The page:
Every Day Begins the Same Way – With Medication
Vacha’s treatments are experimental and very expensive. She is working to make her life with Ehlers-Danlos Syndrome a little better.
JACKSON, MI — “Rocking slowly back-and-forth on her mother’s screened back porch in Summit Township, Elizabeth (Alden) Vacha forces a smile, disguising the pain and frustration she feels.
Unable to help her family, Vacha tries to enjoy the warm weather as her mother and husband prepare dinner for the family inside.
Vacha would like to be unpacking the dozens of boxes in the garage from after she moved back in with her mother, but the 33-year-old doesn’t have the strength and stability to raise a mug full of water without a slight tremble in her right arm.
“I want to be able to at least cook dinner and things people don’t even realize,” Vacha said softly. “I would be excited to be able to stand up long enough to do dishes.”
About six years ago, Vacha was diagnosed with Ehlers-Danlos Syndrome (EDS) — a group of inherited disorders that affect connective tissues, according to the Mayo Clinic. Vacha said the types of EDS vary, but she was diagnosed with Type 3, or hypermobility, meaning her body does not produce collagen.
The body uses collagen for a variety of things, including joint health. Without collagen, Vacha struggles with joint stability and structure. On a scale of one through nine, Vacha’s symptoms are on the more extreme side, ranking as an eight.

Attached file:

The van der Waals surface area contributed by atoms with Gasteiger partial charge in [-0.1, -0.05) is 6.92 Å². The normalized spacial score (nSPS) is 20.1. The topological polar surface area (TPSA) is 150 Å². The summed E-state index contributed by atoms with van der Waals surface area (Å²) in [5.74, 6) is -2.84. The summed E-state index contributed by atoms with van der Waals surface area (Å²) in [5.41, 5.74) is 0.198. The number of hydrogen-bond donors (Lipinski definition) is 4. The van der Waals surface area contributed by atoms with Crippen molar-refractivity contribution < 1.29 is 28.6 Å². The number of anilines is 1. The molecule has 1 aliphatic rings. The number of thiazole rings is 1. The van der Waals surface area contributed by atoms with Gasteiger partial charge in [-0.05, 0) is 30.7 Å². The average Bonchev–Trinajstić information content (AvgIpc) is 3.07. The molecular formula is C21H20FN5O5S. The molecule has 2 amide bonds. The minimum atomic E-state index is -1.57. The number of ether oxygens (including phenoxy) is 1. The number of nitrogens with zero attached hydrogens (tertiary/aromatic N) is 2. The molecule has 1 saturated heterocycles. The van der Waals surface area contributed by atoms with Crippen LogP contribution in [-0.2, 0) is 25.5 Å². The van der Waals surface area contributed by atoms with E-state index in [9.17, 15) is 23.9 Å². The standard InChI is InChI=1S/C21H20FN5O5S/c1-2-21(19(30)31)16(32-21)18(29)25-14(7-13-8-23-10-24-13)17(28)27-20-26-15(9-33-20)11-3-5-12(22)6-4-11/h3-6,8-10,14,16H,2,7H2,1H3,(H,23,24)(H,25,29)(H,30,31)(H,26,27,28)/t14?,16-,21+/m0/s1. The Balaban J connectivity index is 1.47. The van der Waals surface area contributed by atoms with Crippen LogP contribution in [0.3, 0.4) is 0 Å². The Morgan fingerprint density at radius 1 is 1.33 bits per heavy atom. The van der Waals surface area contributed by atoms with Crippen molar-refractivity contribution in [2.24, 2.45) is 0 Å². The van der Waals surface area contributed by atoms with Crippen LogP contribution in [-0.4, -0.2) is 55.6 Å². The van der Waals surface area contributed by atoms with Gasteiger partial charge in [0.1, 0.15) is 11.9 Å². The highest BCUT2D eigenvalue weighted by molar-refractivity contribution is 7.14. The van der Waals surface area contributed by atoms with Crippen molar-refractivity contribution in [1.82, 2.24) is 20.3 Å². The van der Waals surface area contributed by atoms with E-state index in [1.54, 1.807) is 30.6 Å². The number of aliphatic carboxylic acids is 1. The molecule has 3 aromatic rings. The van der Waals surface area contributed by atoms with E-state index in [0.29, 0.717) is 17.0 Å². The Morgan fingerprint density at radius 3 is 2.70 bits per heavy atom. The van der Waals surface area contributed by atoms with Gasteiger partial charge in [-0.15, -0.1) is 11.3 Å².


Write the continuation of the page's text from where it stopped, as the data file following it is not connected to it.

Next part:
“There’s continuous joint slippage whether I do anything or not,” Vacha said.
The majority of Vacha’s treatment is experimental and not covered by insurance making it very expensive for the family.
Recently, Vacha’s family moved out of their home in Kalamazoo and into Vacha’s mother’s home in Jackson to save on costs and have more family support.
So far, Vacha has raised about $10,000 for treatment, but is hoping to reach $25,000 that will help offset the costs .
Sometimes, Vacha will awake from an hour-long nap to find one of her fingers dislocated, with the fingernail directly facing another finger.
If Vacha bends over to pick up the mail off a table a couple of feet above the ground, her hip could dislocate, sending her to the ground. With a simple cough, a rib can slip out of place.
Along with the joint-slippage comes a non-stop, sharp, stabbing pain that will never go away. Vacha said the best way she has been told by the Mayo Clinic to describe her pain is to clamp a clothespin on the flesh part of your finger, leave it there for a minute, and multiple the feeling by 50.
“The fact that even on a day when she’s not in a huge amount of pain, I can still see how tough it is for her to do the day-to-day things,” Jon Vacha, Elizabeth’s husband, said. “It’s really hard on her that she can’t interact in the way that she’s been used to.”Every day begins the same way: With medication.
Vacha takes multiple different pills and supplements to help her through the day.
“Where I’m at now, I’m on a schedule to where before I am fully woken up, I have medication I take immediately,” she said. “It makes it less painful to get out of bed so I can actually get out of bed.”